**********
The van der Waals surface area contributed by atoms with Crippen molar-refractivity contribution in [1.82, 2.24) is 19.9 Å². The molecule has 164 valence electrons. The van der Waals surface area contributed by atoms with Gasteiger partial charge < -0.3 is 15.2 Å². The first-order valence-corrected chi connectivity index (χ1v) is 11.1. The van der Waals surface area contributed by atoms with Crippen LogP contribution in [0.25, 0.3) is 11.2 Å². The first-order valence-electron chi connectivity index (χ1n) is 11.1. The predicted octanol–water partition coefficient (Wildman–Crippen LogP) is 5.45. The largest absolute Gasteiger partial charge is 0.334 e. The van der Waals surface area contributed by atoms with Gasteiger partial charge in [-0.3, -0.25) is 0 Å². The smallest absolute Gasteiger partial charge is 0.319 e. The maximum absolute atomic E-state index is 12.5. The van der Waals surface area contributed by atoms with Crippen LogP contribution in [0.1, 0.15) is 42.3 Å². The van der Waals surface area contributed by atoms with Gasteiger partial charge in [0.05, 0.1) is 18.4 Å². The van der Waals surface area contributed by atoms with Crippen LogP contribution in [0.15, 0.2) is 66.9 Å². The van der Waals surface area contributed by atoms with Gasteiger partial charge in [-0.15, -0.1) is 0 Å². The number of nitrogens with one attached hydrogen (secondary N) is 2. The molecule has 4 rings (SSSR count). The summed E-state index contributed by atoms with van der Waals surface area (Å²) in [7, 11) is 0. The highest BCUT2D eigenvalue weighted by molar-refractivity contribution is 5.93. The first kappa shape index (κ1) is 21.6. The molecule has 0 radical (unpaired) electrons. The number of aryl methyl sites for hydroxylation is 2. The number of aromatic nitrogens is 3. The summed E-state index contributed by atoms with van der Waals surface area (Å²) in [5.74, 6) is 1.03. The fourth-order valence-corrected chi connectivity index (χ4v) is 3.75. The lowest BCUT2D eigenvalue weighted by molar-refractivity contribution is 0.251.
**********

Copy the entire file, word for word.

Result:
The van der Waals surface area contributed by atoms with Crippen molar-refractivity contribution in [1.82, 2.24) is 19.9 Å². The molecule has 164 valence electrons. The van der Waals surface area contributed by atoms with Gasteiger partial charge < -0.3 is 15.2 Å². The first-order valence-corrected chi connectivity index (χ1v) is 11.1. The van der Waals surface area contributed by atoms with Crippen LogP contribution in [0.25, 0.3) is 11.2 Å². The first-order valence-electron chi connectivity index (χ1n) is 11.1. The predicted octanol–water partition coefficient (Wildman–Crippen LogP) is 5.45. The largest absolute Gasteiger partial charge is 0.334 e. The van der Waals surface area contributed by atoms with Gasteiger partial charge in [-0.3, -0.25) is 0 Å². The smallest absolute Gasteiger partial charge is 0.319 e. The maximum absolute atomic E-state index is 12.5. The van der Waals surface area contributed by atoms with Crippen LogP contribution in [0.1, 0.15) is 42.3 Å². The van der Waals surface area contributed by atoms with Gasteiger partial charge in [0.05, 0.1) is 18.4 Å². The van der Waals surface area contributed by atoms with Crippen LogP contribution in [0.15, 0.2) is 66.9 Å². The van der Waals surface area contributed by atoms with Gasteiger partial charge in [-0.15, -0.1) is 0 Å². The number of nitrogens with one attached hydrogen (secondary N) is 2. The molecule has 4 rings (SSSR count). The summed E-state index contributed by atoms with van der Waals surface area (Å²) in [7, 11) is 0. The highest BCUT2D eigenvalue weighted by molar-refractivity contribution is 5.93. The first kappa shape index (κ1) is 21.6. The molecule has 0 radical (unpaired) electrons. The number of aryl methyl sites for hydroxylation is 2. The number of aromatic nitrogens is 3. The summed E-state index contributed by atoms with van der Waals surface area (Å²) in [5.74, 6) is 1.03. The fourth-order valence-corrected chi connectivity index (χ4v) is 3.75. The lowest BCUT2D eigenvalue weighted by molar-refractivity contribution is 0.251.